Have you ever felt that sorrow? Don’t read by this too quickly, God’s sorrow, not yours. Not you sorrowing over what you have done, something different than that. You overwhelmed with the look on God’s face as He sees His precious child, His little girl hurting, have you ever felt that?

There is a big difference between these two. One is about you and the other is about God, and the only means of true restoration. One prompts you to say ‘there that is enough, I am I am done. I am no longer responsible for what I have done to her.’ The other prompts you to see things as God sees them. Then you feel things as God feels them and then you do things that God would have you do as His hands, feet and lips.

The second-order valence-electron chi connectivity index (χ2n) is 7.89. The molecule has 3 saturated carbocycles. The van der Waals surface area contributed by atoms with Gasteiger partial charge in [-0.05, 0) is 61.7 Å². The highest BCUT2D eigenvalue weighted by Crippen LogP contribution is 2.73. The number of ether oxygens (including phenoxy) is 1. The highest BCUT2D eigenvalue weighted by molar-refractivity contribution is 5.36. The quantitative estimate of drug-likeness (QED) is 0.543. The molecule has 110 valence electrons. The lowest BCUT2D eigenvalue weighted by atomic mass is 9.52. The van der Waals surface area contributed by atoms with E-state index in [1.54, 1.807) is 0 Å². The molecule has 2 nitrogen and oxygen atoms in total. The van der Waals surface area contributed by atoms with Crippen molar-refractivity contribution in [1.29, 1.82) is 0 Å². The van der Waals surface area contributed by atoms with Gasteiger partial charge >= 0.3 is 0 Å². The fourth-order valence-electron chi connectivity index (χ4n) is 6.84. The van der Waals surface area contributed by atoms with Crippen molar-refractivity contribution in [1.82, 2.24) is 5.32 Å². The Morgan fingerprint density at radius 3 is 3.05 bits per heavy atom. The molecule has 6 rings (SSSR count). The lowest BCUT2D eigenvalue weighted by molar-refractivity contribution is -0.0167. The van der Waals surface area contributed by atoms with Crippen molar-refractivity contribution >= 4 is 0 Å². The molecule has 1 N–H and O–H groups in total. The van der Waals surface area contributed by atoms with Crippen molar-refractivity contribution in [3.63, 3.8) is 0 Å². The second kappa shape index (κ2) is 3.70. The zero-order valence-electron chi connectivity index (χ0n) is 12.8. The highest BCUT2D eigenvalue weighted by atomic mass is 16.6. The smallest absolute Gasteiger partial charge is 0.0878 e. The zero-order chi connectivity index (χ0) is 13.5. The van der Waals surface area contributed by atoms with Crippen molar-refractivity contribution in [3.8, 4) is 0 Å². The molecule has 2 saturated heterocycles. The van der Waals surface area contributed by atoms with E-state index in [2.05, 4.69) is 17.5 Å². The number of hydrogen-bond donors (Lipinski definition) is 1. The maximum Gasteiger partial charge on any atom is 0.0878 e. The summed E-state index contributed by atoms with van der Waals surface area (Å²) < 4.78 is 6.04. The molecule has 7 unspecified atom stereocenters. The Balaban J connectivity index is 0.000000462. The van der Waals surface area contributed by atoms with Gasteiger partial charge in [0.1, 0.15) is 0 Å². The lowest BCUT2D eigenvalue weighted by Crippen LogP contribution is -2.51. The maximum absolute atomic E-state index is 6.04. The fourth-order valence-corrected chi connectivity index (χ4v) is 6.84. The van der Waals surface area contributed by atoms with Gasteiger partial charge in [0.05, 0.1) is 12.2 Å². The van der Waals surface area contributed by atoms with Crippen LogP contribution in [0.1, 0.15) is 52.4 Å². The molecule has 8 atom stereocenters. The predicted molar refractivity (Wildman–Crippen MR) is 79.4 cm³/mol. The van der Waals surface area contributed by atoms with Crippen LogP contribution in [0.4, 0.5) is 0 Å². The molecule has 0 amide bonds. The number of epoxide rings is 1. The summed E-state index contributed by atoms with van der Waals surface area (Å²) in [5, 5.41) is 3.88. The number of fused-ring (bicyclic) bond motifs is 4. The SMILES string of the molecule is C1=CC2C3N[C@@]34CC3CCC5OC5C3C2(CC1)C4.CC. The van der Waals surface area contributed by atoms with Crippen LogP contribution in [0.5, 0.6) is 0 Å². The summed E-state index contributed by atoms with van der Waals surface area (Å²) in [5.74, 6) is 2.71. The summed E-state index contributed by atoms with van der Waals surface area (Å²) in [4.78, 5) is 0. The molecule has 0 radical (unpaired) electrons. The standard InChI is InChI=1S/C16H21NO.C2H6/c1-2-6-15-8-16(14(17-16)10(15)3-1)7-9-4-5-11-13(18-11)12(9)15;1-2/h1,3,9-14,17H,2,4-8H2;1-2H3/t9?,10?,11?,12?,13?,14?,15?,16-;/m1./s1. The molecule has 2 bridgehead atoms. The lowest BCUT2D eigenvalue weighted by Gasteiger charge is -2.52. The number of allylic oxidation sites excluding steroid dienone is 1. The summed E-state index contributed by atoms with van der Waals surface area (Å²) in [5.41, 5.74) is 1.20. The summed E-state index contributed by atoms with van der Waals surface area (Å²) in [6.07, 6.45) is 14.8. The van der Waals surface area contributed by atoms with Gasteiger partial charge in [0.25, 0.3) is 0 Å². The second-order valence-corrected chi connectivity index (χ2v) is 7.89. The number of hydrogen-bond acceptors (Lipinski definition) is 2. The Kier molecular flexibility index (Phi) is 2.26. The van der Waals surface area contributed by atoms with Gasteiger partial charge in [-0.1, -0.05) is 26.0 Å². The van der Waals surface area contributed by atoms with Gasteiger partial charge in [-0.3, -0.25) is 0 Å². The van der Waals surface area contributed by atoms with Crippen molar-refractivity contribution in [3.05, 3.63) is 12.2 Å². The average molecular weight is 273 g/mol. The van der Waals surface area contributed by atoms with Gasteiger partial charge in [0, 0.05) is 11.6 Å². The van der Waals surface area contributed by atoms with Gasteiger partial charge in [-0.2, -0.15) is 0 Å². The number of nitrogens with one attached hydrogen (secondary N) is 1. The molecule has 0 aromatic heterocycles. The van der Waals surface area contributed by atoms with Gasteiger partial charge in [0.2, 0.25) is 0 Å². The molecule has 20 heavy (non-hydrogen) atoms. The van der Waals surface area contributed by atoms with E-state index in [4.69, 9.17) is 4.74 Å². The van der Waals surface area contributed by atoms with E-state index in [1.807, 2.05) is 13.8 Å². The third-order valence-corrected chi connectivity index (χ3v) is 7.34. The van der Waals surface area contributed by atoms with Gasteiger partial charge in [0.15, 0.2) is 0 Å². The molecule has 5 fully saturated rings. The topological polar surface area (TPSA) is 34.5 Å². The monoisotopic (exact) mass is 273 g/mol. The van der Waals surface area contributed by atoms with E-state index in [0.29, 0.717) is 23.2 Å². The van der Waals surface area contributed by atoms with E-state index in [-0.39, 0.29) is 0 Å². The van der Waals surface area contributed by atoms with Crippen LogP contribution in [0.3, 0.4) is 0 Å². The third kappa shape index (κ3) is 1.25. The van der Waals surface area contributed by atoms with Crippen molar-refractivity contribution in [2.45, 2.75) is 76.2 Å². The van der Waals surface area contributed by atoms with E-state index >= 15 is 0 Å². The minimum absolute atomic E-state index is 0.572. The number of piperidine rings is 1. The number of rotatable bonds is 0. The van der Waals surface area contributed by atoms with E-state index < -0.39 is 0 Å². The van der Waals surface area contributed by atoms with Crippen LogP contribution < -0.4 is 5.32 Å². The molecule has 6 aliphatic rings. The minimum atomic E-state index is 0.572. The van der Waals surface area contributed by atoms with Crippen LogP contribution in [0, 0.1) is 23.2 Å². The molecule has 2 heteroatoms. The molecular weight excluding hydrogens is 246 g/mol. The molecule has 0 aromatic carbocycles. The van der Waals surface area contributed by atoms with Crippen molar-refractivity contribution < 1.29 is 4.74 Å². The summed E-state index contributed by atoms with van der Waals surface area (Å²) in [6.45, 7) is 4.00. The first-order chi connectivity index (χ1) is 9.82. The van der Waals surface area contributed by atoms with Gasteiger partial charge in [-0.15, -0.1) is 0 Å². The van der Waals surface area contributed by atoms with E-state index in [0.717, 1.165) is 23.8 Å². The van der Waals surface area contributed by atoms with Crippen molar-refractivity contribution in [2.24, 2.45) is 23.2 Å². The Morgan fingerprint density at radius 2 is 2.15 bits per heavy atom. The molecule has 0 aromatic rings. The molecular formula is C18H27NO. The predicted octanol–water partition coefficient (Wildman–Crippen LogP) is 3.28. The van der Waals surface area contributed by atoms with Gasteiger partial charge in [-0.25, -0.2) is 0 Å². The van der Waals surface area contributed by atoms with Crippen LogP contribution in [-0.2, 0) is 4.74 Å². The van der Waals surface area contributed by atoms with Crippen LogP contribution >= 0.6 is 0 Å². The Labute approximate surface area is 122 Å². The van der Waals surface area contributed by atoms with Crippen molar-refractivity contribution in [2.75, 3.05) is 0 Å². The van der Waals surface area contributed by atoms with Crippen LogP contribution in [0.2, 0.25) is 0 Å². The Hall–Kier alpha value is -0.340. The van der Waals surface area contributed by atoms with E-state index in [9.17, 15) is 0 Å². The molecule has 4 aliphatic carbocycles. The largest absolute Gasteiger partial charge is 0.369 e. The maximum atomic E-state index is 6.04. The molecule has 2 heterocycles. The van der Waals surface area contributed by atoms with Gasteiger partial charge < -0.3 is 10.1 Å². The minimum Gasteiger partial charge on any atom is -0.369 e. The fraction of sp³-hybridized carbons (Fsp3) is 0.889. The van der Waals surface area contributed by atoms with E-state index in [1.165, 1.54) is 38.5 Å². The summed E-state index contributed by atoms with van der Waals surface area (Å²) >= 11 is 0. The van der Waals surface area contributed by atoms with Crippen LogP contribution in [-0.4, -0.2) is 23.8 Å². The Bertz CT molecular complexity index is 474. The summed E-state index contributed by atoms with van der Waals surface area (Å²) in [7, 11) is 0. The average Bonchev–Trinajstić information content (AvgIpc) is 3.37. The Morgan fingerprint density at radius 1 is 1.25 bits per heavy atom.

This kind of attitude would prompt conversation that might sound like this: ‘As I look into your soul (the way God does) I see hurt and brokenness. I am here as God’s agent of reconciliation. I am here to be what you need me to be.’

You see men, this is how Godly sorrow brings repentance that leads to salvation and worldly sorrow leads to death. Worldly sorrow prompts you to do everything you can to restore you. Godly sorrow, because you see that you have hurt God and because you see that you have hurt others, prompts you to do everything you can to restore others. In the next article I would like to offer to you a template of what Godly confession looks like. A confession that is born from the foundation of a Godly sorrow that comes directly from the throne of God.

For more help, see Every Man’s Battle.